The Supreme Court has received 136 friend-of-the-court briefs in the health care cases, according to Bloomberg’s tally based on the copies available in the court’s public information office. That’s an unofficial record, topping the 102 Bloomberg counted in the 2003 university affirmative action cases. The Supreme Court doesn’t release official numbers for amicus briefs.
The filings include six on the Anti-Injunction Act, 79 on the individual mandate (most of them opposed to the mandate), 27 on severability, 23 on the Medicaid expansion and one calling for Justice Elena Kagan’s recusal. The figures exclude briefs filed by the two court-appointed lawyers who will argue on severability and the Anti-Injunction Act.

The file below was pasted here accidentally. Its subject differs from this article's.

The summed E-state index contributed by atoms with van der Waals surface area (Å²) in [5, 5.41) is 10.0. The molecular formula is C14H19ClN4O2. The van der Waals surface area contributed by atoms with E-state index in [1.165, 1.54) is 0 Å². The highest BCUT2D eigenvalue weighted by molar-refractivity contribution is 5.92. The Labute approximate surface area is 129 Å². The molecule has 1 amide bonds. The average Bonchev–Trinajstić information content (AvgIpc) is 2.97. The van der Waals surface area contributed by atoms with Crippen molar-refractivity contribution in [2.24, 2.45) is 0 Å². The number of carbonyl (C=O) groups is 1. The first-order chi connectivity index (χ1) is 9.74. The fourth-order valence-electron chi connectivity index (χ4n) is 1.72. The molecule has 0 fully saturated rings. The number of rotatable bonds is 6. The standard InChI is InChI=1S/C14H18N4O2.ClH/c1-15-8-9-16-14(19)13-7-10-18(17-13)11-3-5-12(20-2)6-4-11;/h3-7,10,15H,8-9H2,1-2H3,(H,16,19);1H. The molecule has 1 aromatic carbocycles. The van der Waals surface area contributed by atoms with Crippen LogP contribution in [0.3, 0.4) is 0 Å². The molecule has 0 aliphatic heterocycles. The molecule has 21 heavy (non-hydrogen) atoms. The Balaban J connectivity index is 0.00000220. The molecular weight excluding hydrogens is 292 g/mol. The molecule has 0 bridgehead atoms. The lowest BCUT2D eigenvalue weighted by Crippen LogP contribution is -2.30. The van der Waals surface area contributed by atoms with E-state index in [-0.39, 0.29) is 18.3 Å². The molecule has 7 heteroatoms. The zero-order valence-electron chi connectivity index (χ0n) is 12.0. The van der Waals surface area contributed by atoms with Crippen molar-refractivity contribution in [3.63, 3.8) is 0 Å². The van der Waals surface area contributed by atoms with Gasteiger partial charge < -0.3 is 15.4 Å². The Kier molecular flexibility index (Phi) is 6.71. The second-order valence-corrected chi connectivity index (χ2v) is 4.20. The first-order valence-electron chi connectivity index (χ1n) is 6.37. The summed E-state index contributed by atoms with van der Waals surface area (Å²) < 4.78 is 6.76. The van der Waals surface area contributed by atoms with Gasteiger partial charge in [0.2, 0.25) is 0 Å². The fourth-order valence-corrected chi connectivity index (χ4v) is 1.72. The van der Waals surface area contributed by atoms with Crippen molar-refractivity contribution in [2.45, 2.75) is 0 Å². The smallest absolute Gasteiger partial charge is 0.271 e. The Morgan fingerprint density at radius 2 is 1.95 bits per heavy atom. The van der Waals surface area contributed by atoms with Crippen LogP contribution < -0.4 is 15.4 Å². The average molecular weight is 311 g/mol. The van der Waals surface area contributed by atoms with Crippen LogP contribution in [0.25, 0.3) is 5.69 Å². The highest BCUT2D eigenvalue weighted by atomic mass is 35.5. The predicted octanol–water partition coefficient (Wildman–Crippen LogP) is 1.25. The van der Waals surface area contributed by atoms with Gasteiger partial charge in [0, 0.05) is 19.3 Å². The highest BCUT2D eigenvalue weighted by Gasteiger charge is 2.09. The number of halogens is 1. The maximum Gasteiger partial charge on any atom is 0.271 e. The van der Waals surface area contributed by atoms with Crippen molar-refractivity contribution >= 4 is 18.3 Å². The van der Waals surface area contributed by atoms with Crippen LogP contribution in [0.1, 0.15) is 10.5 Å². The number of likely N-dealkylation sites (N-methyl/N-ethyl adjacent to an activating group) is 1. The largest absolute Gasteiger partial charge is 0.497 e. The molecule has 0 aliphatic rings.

The filings come from interest groups, trade associations, state and federal lawmakers, economists, historians and law professors.
Check out Bloomberg’s list of health care cases primary sources, including statutes, court opinions and briefs.